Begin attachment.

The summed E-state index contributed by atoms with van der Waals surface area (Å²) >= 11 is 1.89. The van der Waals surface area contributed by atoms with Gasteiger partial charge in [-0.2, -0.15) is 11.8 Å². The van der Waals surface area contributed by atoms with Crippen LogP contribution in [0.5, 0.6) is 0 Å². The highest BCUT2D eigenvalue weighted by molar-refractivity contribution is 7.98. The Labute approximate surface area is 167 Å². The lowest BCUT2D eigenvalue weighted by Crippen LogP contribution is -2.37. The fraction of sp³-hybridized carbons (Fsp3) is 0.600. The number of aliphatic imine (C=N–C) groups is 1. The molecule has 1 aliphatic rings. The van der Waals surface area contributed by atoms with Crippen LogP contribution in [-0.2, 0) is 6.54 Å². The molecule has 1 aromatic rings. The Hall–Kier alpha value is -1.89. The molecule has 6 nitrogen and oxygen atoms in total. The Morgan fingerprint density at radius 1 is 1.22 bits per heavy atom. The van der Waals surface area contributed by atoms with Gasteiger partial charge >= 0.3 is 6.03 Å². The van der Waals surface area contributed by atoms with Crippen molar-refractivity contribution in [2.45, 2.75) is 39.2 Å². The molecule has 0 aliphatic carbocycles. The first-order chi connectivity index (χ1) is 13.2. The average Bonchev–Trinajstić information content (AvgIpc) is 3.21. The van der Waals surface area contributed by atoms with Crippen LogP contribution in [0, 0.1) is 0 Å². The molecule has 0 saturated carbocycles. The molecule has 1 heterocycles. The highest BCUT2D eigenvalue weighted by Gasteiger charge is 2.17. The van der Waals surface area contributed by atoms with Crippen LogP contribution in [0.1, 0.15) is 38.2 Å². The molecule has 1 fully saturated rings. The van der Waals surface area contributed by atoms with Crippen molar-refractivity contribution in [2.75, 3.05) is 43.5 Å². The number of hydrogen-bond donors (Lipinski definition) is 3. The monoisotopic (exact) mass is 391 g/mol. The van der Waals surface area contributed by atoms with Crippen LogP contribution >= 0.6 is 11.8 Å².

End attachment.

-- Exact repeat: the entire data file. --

The summed E-state index contributed by atoms with van der Waals surface area (Å²) >= 11 is 1.89. The van der Waals surface area contributed by atoms with Gasteiger partial charge in [-0.2, -0.15) is 11.8 Å². The van der Waals surface area contributed by atoms with Crippen LogP contribution in [0.5, 0.6) is 0 Å². The highest BCUT2D eigenvalue weighted by molar-refractivity contribution is 7.98. The Labute approximate surface area is 167 Å². The lowest BCUT2D eigenvalue weighted by Crippen LogP contribution is -2.37. The fraction of sp³-hybridized carbons (Fsp3) is 0.600. The number of aliphatic imine (C=N–C) groups is 1. The molecule has 1 aliphatic rings. The van der Waals surface area contributed by atoms with Crippen LogP contribution in [-0.2, 0) is 6.54 Å². The molecule has 1 aromatic rings. The Hall–Kier alpha value is -1.89. The molecule has 6 nitrogen and oxygen atoms in total. The Morgan fingerprint density at radius 1 is 1.22 bits per heavy atom. The van der Waals surface area contributed by atoms with Gasteiger partial charge >= 0.3 is 6.03 Å². The van der Waals surface area contributed by atoms with Crippen molar-refractivity contribution in [2.45, 2.75) is 39.2 Å². The molecule has 0 aliphatic carbocycles. The first-order chi connectivity index (χ1) is 13.2. The average Bonchev–Trinajstić information content (AvgIpc) is 3.21. The van der Waals surface area contributed by atoms with Crippen LogP contribution in [0, 0.1) is 0 Å². The molecule has 0 saturated carbocycles. The molecule has 1 heterocycles. The highest BCUT2D eigenvalue weighted by Gasteiger charge is 2.17. The van der Waals surface area contributed by atoms with Crippen LogP contribution in [0.1, 0.15) is 38.2 Å². The molecule has 1 fully saturated rings. The van der Waals surface area contributed by atoms with Crippen molar-refractivity contribution in [2.75, 3.05) is 43.5 Å². The number of hydrogen-bond donors (Lipinski definition) is 3. The monoisotopic (exact) mass is 391 g/mol. The van der Waals surface area contributed by atoms with Crippen LogP contribution >= 0.6 is 11.8 Å².